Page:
Health literacy: what does it mean?
Maybe you know this situation: you feel ill. You have developed certain symptoms, asked for medical advice and received a corresponding diagnosis. And yet you don’t know how to deal with it. You haven’t really understood the medical explanations, and the therapy options are not clear to you either. What now? How can you be empowered to understand, use and evaluate information about your condition or health? How do you develop „health literacy“?
The Federal Ministry of Health defines health literacy as follows:
„The term ‚health literacy‘ encompasses people’s knowledge, motivation, and skills to find, understand, evaluate, and apply relevant health information in everyday life.“ Health literacy plays an important role in maintaining health and coping with illness.
As a result, individuals with high health literacy are able to use their knowledge and skills related to their health. They make informed, autonomous decisions and have higher self-efficacy or self-direction in relation to their health care. These individuals are able to motivate themselves to engage in health-promoting behaviors. For example, they pay attention to regular physical activity, a healthy diet, and regular health checkups.
A person with low health literacy, on the other hand, has difficulty understanding and implementing health information. This leads to poorer health and a higher risk of health problems.
Why do we need it?
Well-developed health literacy is especially important in our complex, modern healthcare system. In today’s world, much is expected of patients, especially in terms of self-management of chronic conditions, such as diabetes, heart disease, or cancer. Patients need to be able to self-manage their symptoms and health in order to control their condition and achieve the best possible outcomes. This requires a high level of health literacy, self-direction, and self-efficacy.
Knowledge of existing systems of care and goal-oriented navigation through the various health care settings also have a positive impact. They ensure the shortest possible treatment paths, effective therapies and a better quality of life. Concretely achieved are improved handling of diagnosis, clear decision-making in the choice of therapy, effective access to the necessary resources and information, appropriate adherence to medication prescriptions or resilient management of symptoms.
What is the role of medical and nursing staff?
Physicians and nurses have a very important role in the diagnosis, treatment and follow-up of patients. They should support them in developing an understanding of their health and help them make decisions about further treatment. In many cases, however, medical staff are unable to provide this necessary support due to time and resource constraints. This often leads to increased stress for patients*. Education and knowledge transfer can be achieved through the provision of clearly understandable information and materials, as well as better communication between physicians, nurses and patients.
Another way to promote health literacy is to encourage patients to actively work on their health. This can be achieved by providing education on the disease process, self-management courses, and peer support groups or self-help groups. These resources can help patients* increase their self-efficacy and actively improve their quality of life.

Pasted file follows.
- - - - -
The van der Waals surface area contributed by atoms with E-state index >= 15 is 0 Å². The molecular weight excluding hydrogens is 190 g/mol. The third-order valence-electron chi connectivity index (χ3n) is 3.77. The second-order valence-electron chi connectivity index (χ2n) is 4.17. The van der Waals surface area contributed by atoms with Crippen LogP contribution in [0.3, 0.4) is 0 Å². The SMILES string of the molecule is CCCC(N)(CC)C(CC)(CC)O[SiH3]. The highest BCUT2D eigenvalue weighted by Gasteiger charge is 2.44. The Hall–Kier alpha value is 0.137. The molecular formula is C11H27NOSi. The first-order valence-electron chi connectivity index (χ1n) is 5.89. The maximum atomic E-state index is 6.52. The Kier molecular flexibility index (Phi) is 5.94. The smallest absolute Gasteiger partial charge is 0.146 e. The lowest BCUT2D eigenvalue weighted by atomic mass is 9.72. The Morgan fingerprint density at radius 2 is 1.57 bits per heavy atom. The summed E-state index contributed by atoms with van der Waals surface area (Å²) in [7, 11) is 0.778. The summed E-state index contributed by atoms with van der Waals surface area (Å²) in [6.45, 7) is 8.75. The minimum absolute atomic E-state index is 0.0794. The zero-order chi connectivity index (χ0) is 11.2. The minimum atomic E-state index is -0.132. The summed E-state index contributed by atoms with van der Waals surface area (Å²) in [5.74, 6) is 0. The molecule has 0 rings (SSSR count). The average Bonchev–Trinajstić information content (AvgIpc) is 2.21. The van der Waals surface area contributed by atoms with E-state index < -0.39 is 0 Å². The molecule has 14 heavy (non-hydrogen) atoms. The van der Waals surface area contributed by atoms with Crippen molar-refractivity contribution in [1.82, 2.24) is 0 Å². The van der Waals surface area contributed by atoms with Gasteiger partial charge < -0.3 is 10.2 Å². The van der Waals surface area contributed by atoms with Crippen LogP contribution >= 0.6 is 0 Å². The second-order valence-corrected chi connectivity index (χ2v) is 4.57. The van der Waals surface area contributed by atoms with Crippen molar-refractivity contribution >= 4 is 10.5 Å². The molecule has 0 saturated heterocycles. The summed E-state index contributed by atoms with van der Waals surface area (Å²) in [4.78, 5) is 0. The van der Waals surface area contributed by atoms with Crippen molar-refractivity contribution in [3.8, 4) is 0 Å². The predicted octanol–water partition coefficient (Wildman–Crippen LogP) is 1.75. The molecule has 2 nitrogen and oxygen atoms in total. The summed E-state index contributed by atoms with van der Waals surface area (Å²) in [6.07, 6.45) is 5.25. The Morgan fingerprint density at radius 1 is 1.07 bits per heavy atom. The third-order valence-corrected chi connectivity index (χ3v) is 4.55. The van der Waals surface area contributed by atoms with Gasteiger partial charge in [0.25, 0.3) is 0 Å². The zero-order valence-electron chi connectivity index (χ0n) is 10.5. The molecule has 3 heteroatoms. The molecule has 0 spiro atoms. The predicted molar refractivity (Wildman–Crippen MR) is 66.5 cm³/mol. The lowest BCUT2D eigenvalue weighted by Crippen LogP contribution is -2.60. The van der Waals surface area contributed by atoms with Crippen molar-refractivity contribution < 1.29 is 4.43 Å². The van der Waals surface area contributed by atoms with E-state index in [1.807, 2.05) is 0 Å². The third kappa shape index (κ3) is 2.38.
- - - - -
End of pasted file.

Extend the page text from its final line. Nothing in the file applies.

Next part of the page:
Health literacy also important for caregivers?
The importance of health literacy extends not only to patients, but also to their close caregivers. When a family member or friend has an illness or health problems, close caregivers can play a critical role in supporting and coping.
However, caring for an ill family member or friend can be very stressful and lead to stress, anxiety, and depression. When caregivers simultaneously have a good understanding of their own health needs and those of their loved ones, they are likely to be able to, first, meet those needs, feel their involvement is meaningful, and feel less stressed, and, second, provide appropriate self-care and self-care, knowing their own importance to the other person.
Overall, health literacy is a skill that can be acquired and developed by all people. It is important that the healthcare system and stakeholders involved contribute to promoting health literacy for all citizens and ensure a higher quality of life.
Here is a first aid checklist for you:
– Educate yourself: look for reliable sources of health knowledge to educate yourself about your health and illness. These may include official websites of health authorities, medical societies, or self-help organizations.
– Ask questions: When you are with your health care provider, don’t be afraid to ask questions to make sure you understand the information and all your concerns are clarified.
– Take advantage of support services: Many health insurance companies and medical facilities offer training or classes that can help you improve your health literacy. Find out about such offerings and take advantage of them. Use expert knowledge, such as the patient driver’s license, to navigate the health care system in an active, safe and self-determined way.
– Maintain a healthy lifestyle: A balanced diet, regular physical activity and relaxation, adequate sleep, and a meaningful job can help you better understand and improve your health.
– Ask for help in your network: if you have difficulty understanding or evaluating health information, seek support from family, friends and acquaintances. Talking openly about your challenges and actively addressing your situation with others may help you cope more easily with feelings of powerlessness and hopelessness.
And if you’d like to learn more about health literacy, feel free to contact me. Additions and helpful comments are also welcome.